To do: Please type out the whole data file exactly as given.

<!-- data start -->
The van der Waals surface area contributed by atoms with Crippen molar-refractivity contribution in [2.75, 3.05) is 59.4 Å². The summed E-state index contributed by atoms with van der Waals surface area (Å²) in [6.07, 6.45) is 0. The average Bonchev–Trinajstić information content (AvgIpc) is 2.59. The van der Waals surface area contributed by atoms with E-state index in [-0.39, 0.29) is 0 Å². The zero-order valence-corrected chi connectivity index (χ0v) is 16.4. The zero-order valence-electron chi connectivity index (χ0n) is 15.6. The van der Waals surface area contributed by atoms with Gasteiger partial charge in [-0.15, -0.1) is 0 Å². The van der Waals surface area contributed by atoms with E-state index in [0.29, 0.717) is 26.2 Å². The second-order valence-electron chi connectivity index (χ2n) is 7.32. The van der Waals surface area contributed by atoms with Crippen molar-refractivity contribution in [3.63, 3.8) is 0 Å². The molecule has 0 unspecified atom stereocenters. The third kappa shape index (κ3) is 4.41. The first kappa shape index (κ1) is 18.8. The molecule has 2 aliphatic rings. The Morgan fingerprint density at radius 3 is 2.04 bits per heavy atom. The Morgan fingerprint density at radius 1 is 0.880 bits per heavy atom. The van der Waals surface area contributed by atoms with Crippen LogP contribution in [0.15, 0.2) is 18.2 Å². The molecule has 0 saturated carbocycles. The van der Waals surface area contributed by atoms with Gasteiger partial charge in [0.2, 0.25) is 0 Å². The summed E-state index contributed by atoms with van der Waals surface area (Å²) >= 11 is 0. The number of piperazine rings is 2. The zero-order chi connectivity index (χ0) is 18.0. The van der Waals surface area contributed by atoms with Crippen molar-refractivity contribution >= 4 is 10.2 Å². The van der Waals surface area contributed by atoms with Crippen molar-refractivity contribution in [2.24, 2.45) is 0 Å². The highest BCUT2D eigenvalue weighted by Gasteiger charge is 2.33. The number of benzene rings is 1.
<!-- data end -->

The van der Waals surface area contributed by atoms with Crippen molar-refractivity contribution in [2.75, 3.05) is 59.4 Å². The summed E-state index contributed by atoms with van der Waals surface area (Å²) in [6.07, 6.45) is 0. The average Bonchev–Trinajstić information content (AvgIpc) is 2.59. The van der Waals surface area contributed by atoms with E-state index in [-0.39, 0.29) is 0 Å². The zero-order valence-corrected chi connectivity index (χ0v) is 16.4. The zero-order valence-electron chi connectivity index (χ0n) is 15.6. The van der Waals surface area contributed by atoms with Gasteiger partial charge in [-0.15, -0.1) is 0 Å². The van der Waals surface area contributed by atoms with E-state index in [0.29, 0.717) is 26.2 Å². The second-order valence-electron chi connectivity index (χ2n) is 7.32. The van der Waals surface area contributed by atoms with Crippen molar-refractivity contribution in [3.63, 3.8) is 0 Å². The molecule has 0 unspecified atom stereocenters. The third kappa shape index (κ3) is 4.41. The first kappa shape index (κ1) is 18.8. The molecule has 2 aliphatic rings. The Morgan fingerprint density at radius 3 is 2.04 bits per heavy atom. The Morgan fingerprint density at radius 1 is 0.880 bits per heavy atom. The van der Waals surface area contributed by atoms with Crippen LogP contribution in [0.15, 0.2) is 18.2 Å². The molecule has 0 saturated carbocycles. The van der Waals surface area contributed by atoms with Gasteiger partial charge in [0.2, 0.25) is 0 Å². The summed E-state index contributed by atoms with van der Waals surface area (Å²) >= 11 is 0. The number of piperazine rings is 2. The zero-order chi connectivity index (χ0) is 18.0. The van der Waals surface area contributed by atoms with Crippen molar-refractivity contribution >= 4 is 10.2 Å². The van der Waals surface area contributed by atoms with Crippen molar-refractivity contribution in [2.24, 2.45) is 0 Å². The highest BCUT2D eigenvalue weighted by Gasteiger charge is 2.33. The number of benzene rings is 1.